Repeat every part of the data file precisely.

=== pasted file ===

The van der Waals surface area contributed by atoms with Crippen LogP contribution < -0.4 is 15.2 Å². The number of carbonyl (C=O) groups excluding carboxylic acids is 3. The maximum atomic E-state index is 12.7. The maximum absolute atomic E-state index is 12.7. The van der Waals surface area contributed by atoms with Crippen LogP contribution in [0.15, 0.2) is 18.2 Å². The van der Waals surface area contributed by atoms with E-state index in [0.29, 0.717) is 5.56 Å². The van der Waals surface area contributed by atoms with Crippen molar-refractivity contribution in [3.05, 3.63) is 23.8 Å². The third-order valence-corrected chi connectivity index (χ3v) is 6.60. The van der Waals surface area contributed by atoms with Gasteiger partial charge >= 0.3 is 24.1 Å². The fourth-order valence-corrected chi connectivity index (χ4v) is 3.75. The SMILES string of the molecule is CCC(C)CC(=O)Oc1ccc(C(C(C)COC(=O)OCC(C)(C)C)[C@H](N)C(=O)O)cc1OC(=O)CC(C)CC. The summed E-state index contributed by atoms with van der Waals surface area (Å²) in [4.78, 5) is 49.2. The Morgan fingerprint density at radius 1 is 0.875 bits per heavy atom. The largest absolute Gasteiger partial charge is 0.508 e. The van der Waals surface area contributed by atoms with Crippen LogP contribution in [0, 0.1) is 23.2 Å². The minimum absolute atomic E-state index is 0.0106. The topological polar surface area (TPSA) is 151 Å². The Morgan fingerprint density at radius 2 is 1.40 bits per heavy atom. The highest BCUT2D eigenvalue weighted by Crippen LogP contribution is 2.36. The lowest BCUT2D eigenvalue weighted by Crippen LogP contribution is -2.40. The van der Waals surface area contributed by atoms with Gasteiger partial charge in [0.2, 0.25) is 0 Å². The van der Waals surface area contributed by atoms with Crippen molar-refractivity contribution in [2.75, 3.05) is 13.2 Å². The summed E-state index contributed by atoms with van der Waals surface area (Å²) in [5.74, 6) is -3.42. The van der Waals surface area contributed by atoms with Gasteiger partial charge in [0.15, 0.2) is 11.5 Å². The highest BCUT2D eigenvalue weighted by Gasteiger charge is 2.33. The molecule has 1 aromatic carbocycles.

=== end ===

The van der Waals surface area contributed by atoms with Crippen LogP contribution < -0.4 is 15.2 Å². The number of carbonyl (C=O) groups excluding carboxylic acids is 3. The maximum atomic E-state index is 12.7. The maximum absolute atomic E-state index is 12.7. The van der Waals surface area contributed by atoms with Crippen LogP contribution in [0.15, 0.2) is 18.2 Å². The van der Waals surface area contributed by atoms with E-state index in [0.29, 0.717) is 5.56 Å². The van der Waals surface area contributed by atoms with Crippen molar-refractivity contribution in [3.05, 3.63) is 23.8 Å². The third-order valence-corrected chi connectivity index (χ3v) is 6.60. The van der Waals surface area contributed by atoms with Gasteiger partial charge >= 0.3 is 24.1 Å². The fourth-order valence-corrected chi connectivity index (χ4v) is 3.75. The SMILES string of the molecule is CCC(C)CC(=O)Oc1ccc(C(C(C)COC(=O)OCC(C)(C)C)[C@H](N)C(=O)O)cc1OC(=O)CC(C)CC. The summed E-state index contributed by atoms with van der Waals surface area (Å²) in [4.78, 5) is 49.2. The Morgan fingerprint density at radius 1 is 0.875 bits per heavy atom. The largest absolute Gasteiger partial charge is 0.508 e. The van der Waals surface area contributed by atoms with Crippen LogP contribution in [0, 0.1) is 23.2 Å². The minimum absolute atomic E-state index is 0.0106. The topological polar surface area (TPSA) is 151 Å². The Morgan fingerprint density at radius 2 is 1.40 bits per heavy atom. The highest BCUT2D eigenvalue weighted by Crippen LogP contribution is 2.36. The lowest BCUT2D eigenvalue weighted by Crippen LogP contribution is -2.40. The van der Waals surface area contributed by atoms with Gasteiger partial charge in [0.2, 0.25) is 0 Å². The van der Waals surface area contributed by atoms with Crippen molar-refractivity contribution in [2.75, 3.05) is 13.2 Å². The summed E-state index contributed by atoms with van der Waals surface area (Å²) in [5.74, 6) is -3.42. The van der Waals surface area contributed by atoms with Gasteiger partial charge in [0.15, 0.2) is 11.5 Å². The highest BCUT2D eigenvalue weighted by Gasteiger charge is 2.33. The molecule has 1 aromatic carbocycles.